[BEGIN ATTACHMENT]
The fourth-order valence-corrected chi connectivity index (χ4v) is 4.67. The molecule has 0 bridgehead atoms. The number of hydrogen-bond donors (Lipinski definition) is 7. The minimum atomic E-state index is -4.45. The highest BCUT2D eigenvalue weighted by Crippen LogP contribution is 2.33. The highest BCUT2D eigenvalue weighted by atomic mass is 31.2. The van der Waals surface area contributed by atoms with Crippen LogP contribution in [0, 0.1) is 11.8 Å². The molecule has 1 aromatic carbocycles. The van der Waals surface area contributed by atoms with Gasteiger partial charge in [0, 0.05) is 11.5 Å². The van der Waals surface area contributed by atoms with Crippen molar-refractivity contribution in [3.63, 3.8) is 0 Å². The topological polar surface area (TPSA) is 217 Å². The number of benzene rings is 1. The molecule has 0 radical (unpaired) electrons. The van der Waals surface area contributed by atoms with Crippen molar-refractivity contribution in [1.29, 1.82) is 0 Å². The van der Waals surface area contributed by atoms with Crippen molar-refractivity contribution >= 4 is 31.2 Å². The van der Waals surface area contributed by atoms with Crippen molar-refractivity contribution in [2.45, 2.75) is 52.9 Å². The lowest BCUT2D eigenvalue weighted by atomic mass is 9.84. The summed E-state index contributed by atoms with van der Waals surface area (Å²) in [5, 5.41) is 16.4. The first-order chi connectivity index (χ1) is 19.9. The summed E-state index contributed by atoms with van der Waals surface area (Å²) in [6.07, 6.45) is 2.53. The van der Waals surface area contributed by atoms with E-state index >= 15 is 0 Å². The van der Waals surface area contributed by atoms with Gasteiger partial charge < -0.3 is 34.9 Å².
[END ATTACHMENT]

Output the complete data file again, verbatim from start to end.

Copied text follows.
The fourth-order valence-corrected chi connectivity index (χ4v) is 4.67. The molecule has 0 bridgehead atoms. The number of hydrogen-bond donors (Lipinski definition) is 7. The minimum atomic E-state index is -4.45. The highest BCUT2D eigenvalue weighted by Crippen LogP contribution is 2.33. The highest BCUT2D eigenvalue weighted by atomic mass is 31.2. The van der Waals surface area contributed by atoms with Crippen LogP contribution in [0, 0.1) is 11.8 Å². The molecule has 1 aromatic carbocycles. The van der Waals surface area contributed by atoms with Gasteiger partial charge in [0, 0.05) is 11.5 Å². The van der Waals surface area contributed by atoms with Crippen molar-refractivity contribution in [3.63, 3.8) is 0 Å². The topological polar surface area (TPSA) is 217 Å². The number of benzene rings is 1. The molecule has 0 radical (unpaired) electrons. The van der Waals surface area contributed by atoms with Crippen molar-refractivity contribution in [1.29, 1.82) is 0 Å². The van der Waals surface area contributed by atoms with Crippen molar-refractivity contribution >= 4 is 31.2 Å². The van der Waals surface area contributed by atoms with Crippen molar-refractivity contribution in [2.45, 2.75) is 52.9 Å². The lowest BCUT2D eigenvalue weighted by atomic mass is 9.84. The summed E-state index contributed by atoms with van der Waals surface area (Å²) in [5, 5.41) is 16.4. The first-order chi connectivity index (χ1) is 19.9. The summed E-state index contributed by atoms with van der Waals surface area (Å²) in [6.07, 6.45) is 2.53. The van der Waals surface area contributed by atoms with E-state index >= 15 is 0 Å². The van der Waals surface area contributed by atoms with Gasteiger partial charge < -0.3 is 34.9 Å².